Tuesday, September 21, 2010

march madness

Whenever I tend to feel like a failure, I remind myself that it could always be worse.
During middle school, I made a very misguided decision to start playing basketball. It was a short-lived and horrific basketball season.

By then, I had achieved a height of four feet, wore thick glasses, and had no concept of athleticism. My only knowledge of basketball came from watching Space Jam during after school daycare, and even then I was pretty sure that Michael Jackson was the name of the lead. I'd heard he could also sing some.

My mother had already recognized my lack of sports ability. A pragmatist,she didn't see the point in wasting my time in encouraging something I didn't have, so she had failed to introduce my brother or me to any form of physical activity. (Well she made a mistake on him, the athletic overachiever that he is).

She bought us a basketball to play with when I’d told her I needed to practice, but neglected to install a hoop because it was too expensive. And you know, how necessary is a hoop in basketball anyway.

But being resourceful, we noticed a cluster of odd colored bricks on the wall above the garage, and figured it was a lucky coincidence - it could be our target.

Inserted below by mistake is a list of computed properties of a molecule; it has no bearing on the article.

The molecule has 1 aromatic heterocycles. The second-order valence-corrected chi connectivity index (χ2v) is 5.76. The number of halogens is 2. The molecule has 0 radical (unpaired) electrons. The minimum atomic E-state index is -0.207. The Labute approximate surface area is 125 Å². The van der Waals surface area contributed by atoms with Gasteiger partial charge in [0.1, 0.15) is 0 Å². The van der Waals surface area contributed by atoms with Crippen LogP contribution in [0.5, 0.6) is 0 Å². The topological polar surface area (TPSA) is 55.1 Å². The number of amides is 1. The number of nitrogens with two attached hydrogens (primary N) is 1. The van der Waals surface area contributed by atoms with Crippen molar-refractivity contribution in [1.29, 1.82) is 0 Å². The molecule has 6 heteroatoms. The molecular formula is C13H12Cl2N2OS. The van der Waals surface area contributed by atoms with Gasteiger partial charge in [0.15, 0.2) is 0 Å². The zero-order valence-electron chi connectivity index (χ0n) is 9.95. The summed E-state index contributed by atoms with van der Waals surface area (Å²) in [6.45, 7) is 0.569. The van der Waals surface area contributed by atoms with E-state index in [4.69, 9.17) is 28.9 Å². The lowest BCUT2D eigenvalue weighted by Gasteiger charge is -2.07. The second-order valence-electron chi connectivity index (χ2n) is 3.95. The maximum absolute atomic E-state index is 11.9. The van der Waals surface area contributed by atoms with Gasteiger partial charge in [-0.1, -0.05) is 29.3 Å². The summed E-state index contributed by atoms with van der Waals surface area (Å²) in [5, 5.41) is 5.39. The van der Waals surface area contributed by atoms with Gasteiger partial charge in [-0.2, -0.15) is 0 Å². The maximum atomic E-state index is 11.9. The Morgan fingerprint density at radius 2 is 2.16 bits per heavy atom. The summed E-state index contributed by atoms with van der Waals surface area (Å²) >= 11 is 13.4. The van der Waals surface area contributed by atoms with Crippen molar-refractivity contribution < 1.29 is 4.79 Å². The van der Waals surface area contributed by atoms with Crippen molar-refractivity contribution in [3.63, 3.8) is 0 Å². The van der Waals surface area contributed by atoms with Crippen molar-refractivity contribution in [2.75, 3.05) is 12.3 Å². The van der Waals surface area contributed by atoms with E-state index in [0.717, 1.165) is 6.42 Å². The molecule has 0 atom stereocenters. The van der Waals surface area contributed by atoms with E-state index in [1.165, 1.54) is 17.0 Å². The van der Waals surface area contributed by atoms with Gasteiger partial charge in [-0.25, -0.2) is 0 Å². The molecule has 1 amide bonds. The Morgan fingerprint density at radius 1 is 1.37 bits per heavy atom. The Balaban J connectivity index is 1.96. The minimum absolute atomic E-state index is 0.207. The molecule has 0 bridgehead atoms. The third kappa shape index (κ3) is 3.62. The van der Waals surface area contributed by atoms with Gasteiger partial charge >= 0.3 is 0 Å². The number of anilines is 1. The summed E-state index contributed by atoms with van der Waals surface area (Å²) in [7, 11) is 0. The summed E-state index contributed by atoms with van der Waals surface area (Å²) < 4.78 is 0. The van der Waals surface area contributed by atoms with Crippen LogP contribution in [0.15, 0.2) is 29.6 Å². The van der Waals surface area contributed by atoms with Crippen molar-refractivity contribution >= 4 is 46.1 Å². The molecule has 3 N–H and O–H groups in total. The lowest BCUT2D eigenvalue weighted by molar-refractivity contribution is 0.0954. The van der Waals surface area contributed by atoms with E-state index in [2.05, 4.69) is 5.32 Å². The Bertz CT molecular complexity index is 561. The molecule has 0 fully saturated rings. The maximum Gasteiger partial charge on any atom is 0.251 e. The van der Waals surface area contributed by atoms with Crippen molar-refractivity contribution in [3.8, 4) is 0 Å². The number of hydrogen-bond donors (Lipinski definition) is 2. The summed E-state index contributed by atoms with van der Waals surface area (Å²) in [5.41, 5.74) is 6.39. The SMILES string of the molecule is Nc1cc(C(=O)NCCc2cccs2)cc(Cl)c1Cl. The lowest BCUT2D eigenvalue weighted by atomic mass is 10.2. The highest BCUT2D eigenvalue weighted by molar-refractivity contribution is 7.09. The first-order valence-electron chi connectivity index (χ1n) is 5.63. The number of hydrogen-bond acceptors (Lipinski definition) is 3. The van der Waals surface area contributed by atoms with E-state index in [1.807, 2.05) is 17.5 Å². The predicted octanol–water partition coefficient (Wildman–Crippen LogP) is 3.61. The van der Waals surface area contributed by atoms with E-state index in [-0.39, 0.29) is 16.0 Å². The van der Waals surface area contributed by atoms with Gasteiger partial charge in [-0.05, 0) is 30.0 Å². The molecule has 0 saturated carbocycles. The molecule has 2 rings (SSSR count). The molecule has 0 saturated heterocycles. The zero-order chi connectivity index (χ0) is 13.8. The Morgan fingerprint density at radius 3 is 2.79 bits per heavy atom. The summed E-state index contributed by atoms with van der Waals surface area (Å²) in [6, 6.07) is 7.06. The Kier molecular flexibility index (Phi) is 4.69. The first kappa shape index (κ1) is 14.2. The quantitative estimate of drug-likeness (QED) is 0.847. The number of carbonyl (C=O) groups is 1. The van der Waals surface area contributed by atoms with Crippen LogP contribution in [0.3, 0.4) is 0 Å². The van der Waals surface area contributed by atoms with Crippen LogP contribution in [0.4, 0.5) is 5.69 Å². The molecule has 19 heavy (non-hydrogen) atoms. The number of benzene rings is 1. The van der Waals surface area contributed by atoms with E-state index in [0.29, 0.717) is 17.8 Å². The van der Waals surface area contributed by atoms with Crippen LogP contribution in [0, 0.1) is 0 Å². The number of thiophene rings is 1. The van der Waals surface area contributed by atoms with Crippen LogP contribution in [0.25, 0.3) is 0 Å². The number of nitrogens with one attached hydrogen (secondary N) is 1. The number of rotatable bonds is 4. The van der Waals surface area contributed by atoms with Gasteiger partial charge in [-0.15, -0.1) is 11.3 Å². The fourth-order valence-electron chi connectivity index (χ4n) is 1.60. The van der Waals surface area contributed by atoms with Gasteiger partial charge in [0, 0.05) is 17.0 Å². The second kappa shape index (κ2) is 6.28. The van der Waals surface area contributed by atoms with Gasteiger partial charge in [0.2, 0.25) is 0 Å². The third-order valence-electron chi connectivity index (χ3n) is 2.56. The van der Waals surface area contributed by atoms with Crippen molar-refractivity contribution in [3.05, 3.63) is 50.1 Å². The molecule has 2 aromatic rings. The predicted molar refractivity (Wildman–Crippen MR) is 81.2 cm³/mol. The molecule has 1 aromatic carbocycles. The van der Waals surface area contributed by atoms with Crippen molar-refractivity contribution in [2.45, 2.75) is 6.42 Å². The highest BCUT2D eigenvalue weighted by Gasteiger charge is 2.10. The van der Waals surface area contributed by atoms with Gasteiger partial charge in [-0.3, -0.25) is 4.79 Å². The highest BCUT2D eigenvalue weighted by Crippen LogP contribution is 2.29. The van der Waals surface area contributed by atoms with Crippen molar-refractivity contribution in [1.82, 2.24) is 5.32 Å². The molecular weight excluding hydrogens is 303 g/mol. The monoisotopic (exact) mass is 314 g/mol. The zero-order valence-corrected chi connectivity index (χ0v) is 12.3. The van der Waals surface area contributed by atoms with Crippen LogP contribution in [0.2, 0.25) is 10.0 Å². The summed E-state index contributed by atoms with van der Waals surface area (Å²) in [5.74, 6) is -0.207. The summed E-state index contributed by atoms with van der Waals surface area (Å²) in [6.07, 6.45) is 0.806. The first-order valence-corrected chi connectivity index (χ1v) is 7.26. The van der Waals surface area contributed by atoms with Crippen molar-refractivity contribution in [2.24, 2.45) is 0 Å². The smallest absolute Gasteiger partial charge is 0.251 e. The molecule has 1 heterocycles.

So we spent our afternoons throwing the ball against the side of the house, aiming for the trio of bricks above the garage.

I was very dutiful during practice, running when the coach told us to run, tossing up the basketball for lay-ups. I remember feeling like it was such a pointless exercise, running back and forth. The coach only ever yelled two things, “Pivot!” and “Backboard!” And I had no idea what either instruction meant.

As no one bothered to explain the rules to me, I learned from trial and error. No running while carrying the ball. it was cheating to stop and then run and start dribbling again. Pushing and tackling - illegal.

I was a starter on the team so needless to say, most of our games were a failure. I don’t remember winning a single one, or even making a basket. The only thing I was somewhat good at was defense. I was good at knocking people over, and that was mostly an accidental skill. Already being low to the ground, people tended to trip over me.
The one time I did have the ball - after tripping a poor giant of a girl, my own teammate took it away from me. I'd been running the wrong way.
So when facing failure I think of basketball. It can't be as bad as that.